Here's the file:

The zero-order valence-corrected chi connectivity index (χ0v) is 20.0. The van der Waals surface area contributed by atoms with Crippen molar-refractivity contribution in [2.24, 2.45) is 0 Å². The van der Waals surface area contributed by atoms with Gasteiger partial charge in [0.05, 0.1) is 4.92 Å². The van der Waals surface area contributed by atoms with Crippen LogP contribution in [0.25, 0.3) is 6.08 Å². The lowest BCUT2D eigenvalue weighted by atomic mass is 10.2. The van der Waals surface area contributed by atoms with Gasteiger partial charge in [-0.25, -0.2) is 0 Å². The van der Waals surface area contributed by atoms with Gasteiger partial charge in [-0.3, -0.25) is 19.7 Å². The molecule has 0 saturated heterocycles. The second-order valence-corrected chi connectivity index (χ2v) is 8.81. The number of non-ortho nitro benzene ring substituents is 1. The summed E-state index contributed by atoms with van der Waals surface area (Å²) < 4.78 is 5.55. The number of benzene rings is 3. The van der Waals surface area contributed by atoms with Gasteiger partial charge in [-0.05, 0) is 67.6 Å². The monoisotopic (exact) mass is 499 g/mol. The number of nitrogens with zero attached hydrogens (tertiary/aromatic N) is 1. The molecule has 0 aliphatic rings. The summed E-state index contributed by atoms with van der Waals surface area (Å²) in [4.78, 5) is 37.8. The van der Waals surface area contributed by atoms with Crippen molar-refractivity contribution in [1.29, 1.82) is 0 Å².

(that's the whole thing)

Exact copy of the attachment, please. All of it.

The zero-order valence-corrected chi connectivity index (χ0v) is 20.0. The van der Waals surface area contributed by atoms with Crippen molar-refractivity contribution in [2.24, 2.45) is 0 Å². The van der Waals surface area contributed by atoms with Gasteiger partial charge in [0.05, 0.1) is 4.92 Å². The van der Waals surface area contributed by atoms with Crippen LogP contribution in [0.25, 0.3) is 6.08 Å². The lowest BCUT2D eigenvalue weighted by atomic mass is 10.2. The van der Waals surface area contributed by atoms with Gasteiger partial charge in [-0.25, -0.2) is 0 Å². The van der Waals surface area contributed by atoms with Gasteiger partial charge in [-0.3, -0.25) is 19.7 Å². The molecule has 0 saturated heterocycles. The second-order valence-corrected chi connectivity index (χ2v) is 8.81. The number of non-ortho nitro benzene ring substituents is 1. The summed E-state index contributed by atoms with van der Waals surface area (Å²) < 4.78 is 5.55. The number of benzene rings is 3. The van der Waals surface area contributed by atoms with Gasteiger partial charge in [-0.05, 0) is 67.6 Å². The monoisotopic (exact) mass is 499 g/mol. The number of nitrogens with zero attached hydrogens (tertiary/aromatic N) is 1. The molecule has 0 aliphatic rings. The summed E-state index contributed by atoms with van der Waals surface area (Å²) in [4.78, 5) is 37.8. The van der Waals surface area contributed by atoms with Crippen molar-refractivity contribution in [1.29, 1.82) is 0 Å².